August 23, 2018
As Judge Kavanaugh Confirmation Hearings Near, Potential Gun-Related Cases That Could Reach the Supreme Court
Just after Labor Day, the U.S. Senate Judiciary Committee is going to turn to the serious work of confirmation hearings for Judge Brett Kavanaugh. The timing is crucial. The hearings are expected to last no more than four days. There will likely be a pause between the end of the hearings and when Senate Judiciary Chairman Chuck Grassley (R-Iowa) will presumably send the confirmation to the full Senate.
Senate Majority Leader Mitch McConnell (R-Ky.) will set a date for a floor vote when, one-by-one, senators will file down to the Senate well and cast their votes. It is expected to be close, but the goal is to have a new Associate Justice sworn and seated when the Supreme Court gavels in for its next session Oct. 1.
The vote couldn’t be more crucial for America’s gun owners, those defending Second Amendment rights and the firearms industry. The U.S. Supreme Court hasn’t taken a firearms-related case in eight years. Justices Clarence Thomas and Neil Gorsuch criticized their fellow justices for refusing to hear Peruta v. California.
“The Court’s decision… reflects a distressing trend: the treatment of the Second Amendment as a disfavored right,” they wrote.
With a number of important appellate decisions potentially working their way up to the high court, nowhere is the tension felt more than in California, one of the largest U.S. markets for firearms and ammunition manufacturers, but also home to some of the most restrictive anti-gun laws in the country.
The U.S. Court of Appeals for the Ninth Circuit, the most often reversed circuit court that covers California and other Western States, has decided a number of closely-watched cases in recent months which raise issues of profound importance to Second Amendment advocates, including:
This case involves a challenge to a California law which makes it illegal to even possess so-called “large capacity magazines” (those which can hold over 10 rounds) regardless of when they were acquired. In a surprising, but welcomed, decision the Ninth Circuit upheld the district court’s decision to issue a preliminary injunction, based on both Second Amendment grounds and the constitutional prohibition on governmental takings without just compensation, preventing enforcement of Penal Code § 32310 pending further review by the district court.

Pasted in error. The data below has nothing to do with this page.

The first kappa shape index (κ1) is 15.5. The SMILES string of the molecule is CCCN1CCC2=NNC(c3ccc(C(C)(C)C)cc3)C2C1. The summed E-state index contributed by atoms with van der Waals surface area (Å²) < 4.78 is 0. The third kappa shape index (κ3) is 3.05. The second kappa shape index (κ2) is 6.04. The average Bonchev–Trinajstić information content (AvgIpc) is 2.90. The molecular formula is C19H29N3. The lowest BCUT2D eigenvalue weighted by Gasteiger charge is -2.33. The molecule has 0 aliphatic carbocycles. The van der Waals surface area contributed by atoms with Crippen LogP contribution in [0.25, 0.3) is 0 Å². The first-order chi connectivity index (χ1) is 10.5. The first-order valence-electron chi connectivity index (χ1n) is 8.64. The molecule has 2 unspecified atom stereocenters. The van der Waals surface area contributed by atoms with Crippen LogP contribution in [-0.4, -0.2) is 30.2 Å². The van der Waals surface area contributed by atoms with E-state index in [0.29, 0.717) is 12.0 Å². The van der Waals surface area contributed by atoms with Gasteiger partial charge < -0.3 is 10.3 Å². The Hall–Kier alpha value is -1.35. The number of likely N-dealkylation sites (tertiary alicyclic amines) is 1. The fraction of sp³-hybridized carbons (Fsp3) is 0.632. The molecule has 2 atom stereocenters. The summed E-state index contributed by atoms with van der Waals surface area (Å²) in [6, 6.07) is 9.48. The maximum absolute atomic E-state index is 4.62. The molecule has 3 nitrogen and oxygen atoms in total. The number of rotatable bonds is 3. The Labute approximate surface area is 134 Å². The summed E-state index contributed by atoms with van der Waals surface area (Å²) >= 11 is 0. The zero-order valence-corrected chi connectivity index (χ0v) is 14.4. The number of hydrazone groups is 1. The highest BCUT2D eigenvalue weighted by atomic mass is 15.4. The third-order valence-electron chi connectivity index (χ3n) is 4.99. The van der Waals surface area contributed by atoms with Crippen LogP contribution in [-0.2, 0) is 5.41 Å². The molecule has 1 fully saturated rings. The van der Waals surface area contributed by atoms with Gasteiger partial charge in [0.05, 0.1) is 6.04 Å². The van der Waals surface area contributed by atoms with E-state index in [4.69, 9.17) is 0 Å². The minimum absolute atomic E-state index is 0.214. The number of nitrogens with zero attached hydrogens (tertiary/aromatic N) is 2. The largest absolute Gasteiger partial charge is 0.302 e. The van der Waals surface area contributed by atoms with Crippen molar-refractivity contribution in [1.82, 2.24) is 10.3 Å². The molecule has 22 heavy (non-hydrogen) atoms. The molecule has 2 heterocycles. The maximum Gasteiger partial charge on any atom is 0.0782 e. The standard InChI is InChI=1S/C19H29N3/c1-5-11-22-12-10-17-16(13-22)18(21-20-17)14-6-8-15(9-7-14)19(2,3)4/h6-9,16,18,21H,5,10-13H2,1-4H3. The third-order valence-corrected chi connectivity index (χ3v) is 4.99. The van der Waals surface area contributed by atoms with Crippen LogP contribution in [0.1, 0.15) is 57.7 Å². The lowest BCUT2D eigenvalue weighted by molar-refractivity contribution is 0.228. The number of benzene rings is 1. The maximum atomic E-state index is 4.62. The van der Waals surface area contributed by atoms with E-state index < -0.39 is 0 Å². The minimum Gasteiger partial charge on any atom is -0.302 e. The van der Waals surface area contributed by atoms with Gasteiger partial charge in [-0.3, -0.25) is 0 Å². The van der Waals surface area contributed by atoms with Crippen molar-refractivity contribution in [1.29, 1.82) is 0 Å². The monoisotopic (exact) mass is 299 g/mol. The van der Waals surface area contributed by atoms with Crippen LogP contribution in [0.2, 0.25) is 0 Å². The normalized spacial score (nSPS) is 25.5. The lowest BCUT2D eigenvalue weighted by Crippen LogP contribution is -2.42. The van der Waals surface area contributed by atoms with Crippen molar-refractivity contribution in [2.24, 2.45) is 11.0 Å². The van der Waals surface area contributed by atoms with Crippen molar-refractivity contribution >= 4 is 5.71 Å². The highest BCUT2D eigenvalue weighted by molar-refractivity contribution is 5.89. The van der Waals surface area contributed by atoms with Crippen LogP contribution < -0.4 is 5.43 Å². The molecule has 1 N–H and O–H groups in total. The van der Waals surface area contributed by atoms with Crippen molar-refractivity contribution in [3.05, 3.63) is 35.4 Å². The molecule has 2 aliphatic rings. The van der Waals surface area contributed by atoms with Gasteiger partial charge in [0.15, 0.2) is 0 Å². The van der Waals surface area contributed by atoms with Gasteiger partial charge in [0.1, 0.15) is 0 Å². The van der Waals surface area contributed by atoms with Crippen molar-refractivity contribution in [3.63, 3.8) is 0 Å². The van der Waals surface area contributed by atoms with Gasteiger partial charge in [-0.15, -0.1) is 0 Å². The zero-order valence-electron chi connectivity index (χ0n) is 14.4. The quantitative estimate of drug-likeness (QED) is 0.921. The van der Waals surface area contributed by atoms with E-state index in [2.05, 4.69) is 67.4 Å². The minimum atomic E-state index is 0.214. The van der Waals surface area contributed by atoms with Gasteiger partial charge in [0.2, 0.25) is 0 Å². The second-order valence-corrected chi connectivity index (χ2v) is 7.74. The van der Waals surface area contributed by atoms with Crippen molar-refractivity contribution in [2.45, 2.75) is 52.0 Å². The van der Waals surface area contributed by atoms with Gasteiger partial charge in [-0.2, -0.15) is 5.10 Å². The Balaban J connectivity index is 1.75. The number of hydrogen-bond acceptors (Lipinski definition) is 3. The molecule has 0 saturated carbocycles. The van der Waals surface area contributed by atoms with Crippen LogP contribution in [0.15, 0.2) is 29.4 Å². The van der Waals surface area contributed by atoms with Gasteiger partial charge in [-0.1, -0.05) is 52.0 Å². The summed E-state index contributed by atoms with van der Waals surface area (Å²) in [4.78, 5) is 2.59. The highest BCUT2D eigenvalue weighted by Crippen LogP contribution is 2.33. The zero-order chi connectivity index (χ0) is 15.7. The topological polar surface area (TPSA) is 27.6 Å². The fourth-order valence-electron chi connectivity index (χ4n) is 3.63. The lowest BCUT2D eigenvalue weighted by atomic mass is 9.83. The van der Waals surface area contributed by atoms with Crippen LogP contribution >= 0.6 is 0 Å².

This case involves a challenge by concealed weapons permit holders to a 2015 amendment to California’s Gun-Free School Zone Act which barred them from carrying a firearm on school grounds or within 1,000 feet of a school. While both retired peace officers and concealed carry permit holders were initially included in the ban, the California legislature later exempted retired peace officers from its scope but not CCW holders. Earlier this year, the Ninth Circuit upheld the district court’s dismissal of the case thereby ending the CCW holders’ legal challenge. Ultimately the Supreme Court is likely to be asked to decide this case.
This case challenges key provisions of California’s so-called “Unsafe Handgun Act,” the anti-gun law that requires all new models of pistols include a loaded chamber indicator, magazine disconnect device and microstamping in order to be included on the State’s rapidly shrinking handgun roster and approved for sale in the state. The Ninth Circuit recently rejected the plaintiffs’ Second Amendment challenge ruling that there was a “reasonable fit” between the Act’s provisions and the state’s public safety interest even though it is literally impossible to microstamp a pistol in compliance with California’s law. Judge Jay Bybee dissented in part and would have sent the case back to the district court for further review of the effect of the microstamping requirement. Judge Bybee citing extensively to my declaration in the case addressing the microstamping issue.
This case involves an action by a Hawaii resident alleging that the denial of his handgun permit application, based on the County of Hawaii’s restrictive concealed carry and open carry regulations, violated his Second Amendment right to carry a loaded firearm in public for self-defense. Though the district court dismissed Young’s suit, perhaps the most conservative three-judge panel on the Ninth Circuit reversed and held that the core of the Second Amendment includes the right to carry a firearm openly in public for self-defense. The State of Hawaii is already taking steps to ask that this favorable Second Amendment ruling be overturned by an en banc, or full, panel of Ninth Circuit court judges.